Hail to the Prophet!

“I am very much resigned to my lot knowing I am Justified and have done the best that could be done give my love to the children.”
Joseph Smith to Emma Smith, 27 June 1844

“Is it not better that the blood of two guilty wretches, whose crimes had long awaited the vengeance of Heaven, has been shed and thus by cutting off the fountain head to dry up the steam of corruption?”
Warsaw Signal, Editorial, 29 June 1844

On 24 June 1844 the stalwart Porter Rockwell rowed a leaky skiff across the Mississippi River eastward toward Nauvoo. Just hours earlier, Rockwell had completed the same trip in the opposite direction, discreetly shuttling Joseph Smith and his brother Hyrum out of Nauvoo to escape west. The Smith brothers had instructed Rockwell to bring provisions — especially horses — to aid their flight, and to make arrangements for their families to leave Nauvoo and meet them later. Joseph and Hyrum, who spent the previous night bailing water from the beleaguered sea craft with their boots while Rockwell rowed, waited patiently on the Iowa side for his return and word on conditions in the embattled Mormon city.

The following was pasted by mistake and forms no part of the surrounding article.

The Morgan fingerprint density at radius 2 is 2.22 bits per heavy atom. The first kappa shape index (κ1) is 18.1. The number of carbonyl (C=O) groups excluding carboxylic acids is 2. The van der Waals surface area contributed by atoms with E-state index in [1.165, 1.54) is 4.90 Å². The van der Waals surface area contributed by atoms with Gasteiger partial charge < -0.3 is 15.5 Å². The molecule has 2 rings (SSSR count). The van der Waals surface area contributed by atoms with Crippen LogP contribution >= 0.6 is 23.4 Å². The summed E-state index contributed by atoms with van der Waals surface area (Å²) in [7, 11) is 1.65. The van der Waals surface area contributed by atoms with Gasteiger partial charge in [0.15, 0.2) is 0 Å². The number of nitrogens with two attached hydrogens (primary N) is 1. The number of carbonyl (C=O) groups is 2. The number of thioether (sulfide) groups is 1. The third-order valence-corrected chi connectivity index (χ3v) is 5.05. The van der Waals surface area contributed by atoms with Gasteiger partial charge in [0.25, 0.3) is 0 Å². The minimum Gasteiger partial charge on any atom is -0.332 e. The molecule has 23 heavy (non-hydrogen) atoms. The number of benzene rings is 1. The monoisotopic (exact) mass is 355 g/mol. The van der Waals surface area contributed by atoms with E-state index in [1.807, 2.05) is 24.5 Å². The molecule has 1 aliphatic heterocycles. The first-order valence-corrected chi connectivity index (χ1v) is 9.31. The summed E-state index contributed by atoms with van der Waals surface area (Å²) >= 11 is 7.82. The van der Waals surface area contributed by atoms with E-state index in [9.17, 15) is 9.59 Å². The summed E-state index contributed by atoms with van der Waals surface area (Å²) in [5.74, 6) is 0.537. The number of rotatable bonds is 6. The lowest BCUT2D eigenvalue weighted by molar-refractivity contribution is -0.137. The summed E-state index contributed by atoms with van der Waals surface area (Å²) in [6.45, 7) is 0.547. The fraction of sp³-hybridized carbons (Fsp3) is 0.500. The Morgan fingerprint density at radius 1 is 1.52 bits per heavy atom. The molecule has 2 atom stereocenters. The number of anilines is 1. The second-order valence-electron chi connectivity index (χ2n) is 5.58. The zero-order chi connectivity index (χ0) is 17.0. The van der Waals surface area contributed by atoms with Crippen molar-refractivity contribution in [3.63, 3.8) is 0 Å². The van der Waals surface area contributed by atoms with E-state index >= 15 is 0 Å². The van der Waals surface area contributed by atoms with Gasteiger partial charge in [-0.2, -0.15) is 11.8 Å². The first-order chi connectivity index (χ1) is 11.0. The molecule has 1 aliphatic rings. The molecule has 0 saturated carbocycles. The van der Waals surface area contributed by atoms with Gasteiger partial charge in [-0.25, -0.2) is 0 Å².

When he arrived in Nauvoo Rockwell found chaos, confusion, and fear. Some of the Smith brothers’ closest associates and friends questioned the honorableness of their flight and accused them of sacrificing the lives of the saints in Nauvoo — certain to be scapegoated in their absence by surrounding citizenry enraged by revelations of polygamy secretly practiced by Mormon leaders and by the recent destruction of the Nauvoo Expositor printing press — to save their own skin. Vilate Kimball wrote her husband, Heber, about the trial of faith undergone by the Nauvoo saints at this time: “to think that Joseph should leave them in the hour of danger.”